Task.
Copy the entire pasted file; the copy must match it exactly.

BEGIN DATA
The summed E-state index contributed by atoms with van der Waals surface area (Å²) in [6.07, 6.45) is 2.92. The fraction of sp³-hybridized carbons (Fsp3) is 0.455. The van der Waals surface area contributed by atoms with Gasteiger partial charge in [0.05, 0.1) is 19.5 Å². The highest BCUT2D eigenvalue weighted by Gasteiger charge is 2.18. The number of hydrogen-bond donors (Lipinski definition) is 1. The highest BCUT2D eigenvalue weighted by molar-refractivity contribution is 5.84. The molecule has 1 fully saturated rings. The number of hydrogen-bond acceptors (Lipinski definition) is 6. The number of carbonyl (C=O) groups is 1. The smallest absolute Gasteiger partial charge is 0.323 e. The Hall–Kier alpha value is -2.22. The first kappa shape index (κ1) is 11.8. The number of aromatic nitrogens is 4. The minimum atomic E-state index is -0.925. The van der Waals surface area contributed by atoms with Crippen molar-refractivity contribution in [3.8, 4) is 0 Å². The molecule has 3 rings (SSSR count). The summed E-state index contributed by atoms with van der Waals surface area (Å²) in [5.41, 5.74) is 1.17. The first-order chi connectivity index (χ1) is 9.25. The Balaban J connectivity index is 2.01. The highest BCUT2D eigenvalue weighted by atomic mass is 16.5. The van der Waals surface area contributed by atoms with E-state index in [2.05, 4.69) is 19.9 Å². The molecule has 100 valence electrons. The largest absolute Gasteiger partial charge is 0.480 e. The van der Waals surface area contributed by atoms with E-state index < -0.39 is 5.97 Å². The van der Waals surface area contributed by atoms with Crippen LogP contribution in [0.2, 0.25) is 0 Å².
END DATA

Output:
The summed E-state index contributed by atoms with van der Waals surface area (Å²) in [6.07, 6.45) is 2.92. The fraction of sp³-hybridized carbons (Fsp3) is 0.455. The van der Waals surface area contributed by atoms with Gasteiger partial charge in [0.05, 0.1) is 19.5 Å². The highest BCUT2D eigenvalue weighted by Gasteiger charge is 2.18. The number of hydrogen-bond donors (Lipinski definition) is 1. The highest BCUT2D eigenvalue weighted by molar-refractivity contribution is 5.84. The molecule has 1 fully saturated rings. The number of hydrogen-bond acceptors (Lipinski definition) is 6. The number of carbonyl (C=O) groups is 1. The smallest absolute Gasteiger partial charge is 0.323 e. The Hall–Kier alpha value is -2.22. The first kappa shape index (κ1) is 11.8. The number of aromatic nitrogens is 4. The minimum atomic E-state index is -0.925. The van der Waals surface area contributed by atoms with Crippen molar-refractivity contribution in [3.8, 4) is 0 Å². The molecule has 3 rings (SSSR count). The summed E-state index contributed by atoms with van der Waals surface area (Å²) in [5.41, 5.74) is 1.17. The first-order chi connectivity index (χ1) is 9.25. The Balaban J connectivity index is 2.01. The highest BCUT2D eigenvalue weighted by atomic mass is 16.5. The van der Waals surface area contributed by atoms with E-state index in [2.05, 4.69) is 19.9 Å². The molecule has 100 valence electrons. The largest absolute Gasteiger partial charge is 0.480 e. The van der Waals surface area contributed by atoms with E-state index < -0.39 is 5.97 Å². The van der Waals surface area contributed by atoms with Crippen LogP contribution in [0.2, 0.25) is 0 Å².